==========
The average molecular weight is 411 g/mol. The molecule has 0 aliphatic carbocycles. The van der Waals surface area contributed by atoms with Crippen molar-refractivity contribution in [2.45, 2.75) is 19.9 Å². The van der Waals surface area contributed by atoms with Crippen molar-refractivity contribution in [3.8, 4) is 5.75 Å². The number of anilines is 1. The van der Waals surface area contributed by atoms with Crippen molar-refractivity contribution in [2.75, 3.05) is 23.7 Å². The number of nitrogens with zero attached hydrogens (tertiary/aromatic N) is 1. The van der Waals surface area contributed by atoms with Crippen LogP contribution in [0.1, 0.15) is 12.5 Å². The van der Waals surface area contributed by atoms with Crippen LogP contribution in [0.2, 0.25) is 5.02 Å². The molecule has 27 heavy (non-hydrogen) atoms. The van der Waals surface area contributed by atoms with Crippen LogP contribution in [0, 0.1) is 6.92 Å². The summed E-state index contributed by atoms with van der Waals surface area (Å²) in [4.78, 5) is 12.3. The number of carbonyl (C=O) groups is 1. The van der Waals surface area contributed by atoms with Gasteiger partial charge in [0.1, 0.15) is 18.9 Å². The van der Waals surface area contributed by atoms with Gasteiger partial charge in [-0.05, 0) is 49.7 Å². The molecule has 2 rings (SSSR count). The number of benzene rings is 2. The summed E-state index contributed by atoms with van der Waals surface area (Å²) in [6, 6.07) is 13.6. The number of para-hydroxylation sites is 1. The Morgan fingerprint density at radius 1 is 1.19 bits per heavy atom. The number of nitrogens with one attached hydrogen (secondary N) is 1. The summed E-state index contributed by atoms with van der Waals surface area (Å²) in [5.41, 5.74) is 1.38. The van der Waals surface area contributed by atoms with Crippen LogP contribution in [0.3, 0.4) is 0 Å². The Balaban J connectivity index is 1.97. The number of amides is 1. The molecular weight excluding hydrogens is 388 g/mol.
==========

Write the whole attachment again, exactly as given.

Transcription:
The average molecular weight is 411 g/mol. The molecule has 0 aliphatic carbocycles. The van der Waals surface area contributed by atoms with Crippen molar-refractivity contribution in [2.45, 2.75) is 19.9 Å². The van der Waals surface area contributed by atoms with Crippen molar-refractivity contribution in [3.8, 4) is 5.75 Å². The number of anilines is 1. The van der Waals surface area contributed by atoms with Crippen molar-refractivity contribution in [2.75, 3.05) is 23.7 Å². The number of nitrogens with zero attached hydrogens (tertiary/aromatic N) is 1. The van der Waals surface area contributed by atoms with Crippen LogP contribution in [0.1, 0.15) is 12.5 Å². The van der Waals surface area contributed by atoms with Crippen LogP contribution in [0.2, 0.25) is 5.02 Å². The molecule has 27 heavy (non-hydrogen) atoms. The van der Waals surface area contributed by atoms with Crippen LogP contribution in [0, 0.1) is 6.92 Å². The summed E-state index contributed by atoms with van der Waals surface area (Å²) in [4.78, 5) is 12.3. The number of carbonyl (C=O) groups is 1. The van der Waals surface area contributed by atoms with Gasteiger partial charge in [0.1, 0.15) is 18.9 Å². The van der Waals surface area contributed by atoms with Gasteiger partial charge in [-0.05, 0) is 49.7 Å². The molecule has 2 rings (SSSR count). The number of benzene rings is 2. The summed E-state index contributed by atoms with van der Waals surface area (Å²) in [6, 6.07) is 13.6. The number of para-hydroxylation sites is 1. The Morgan fingerprint density at radius 1 is 1.19 bits per heavy atom. The number of nitrogens with one attached hydrogen (secondary N) is 1. The summed E-state index contributed by atoms with van der Waals surface area (Å²) in [5.41, 5.74) is 1.38. The van der Waals surface area contributed by atoms with Crippen LogP contribution in [0.3, 0.4) is 0 Å². The Balaban J connectivity index is 1.97. The number of amides is 1. The molecular weight excluding hydrogens is 388 g/mol.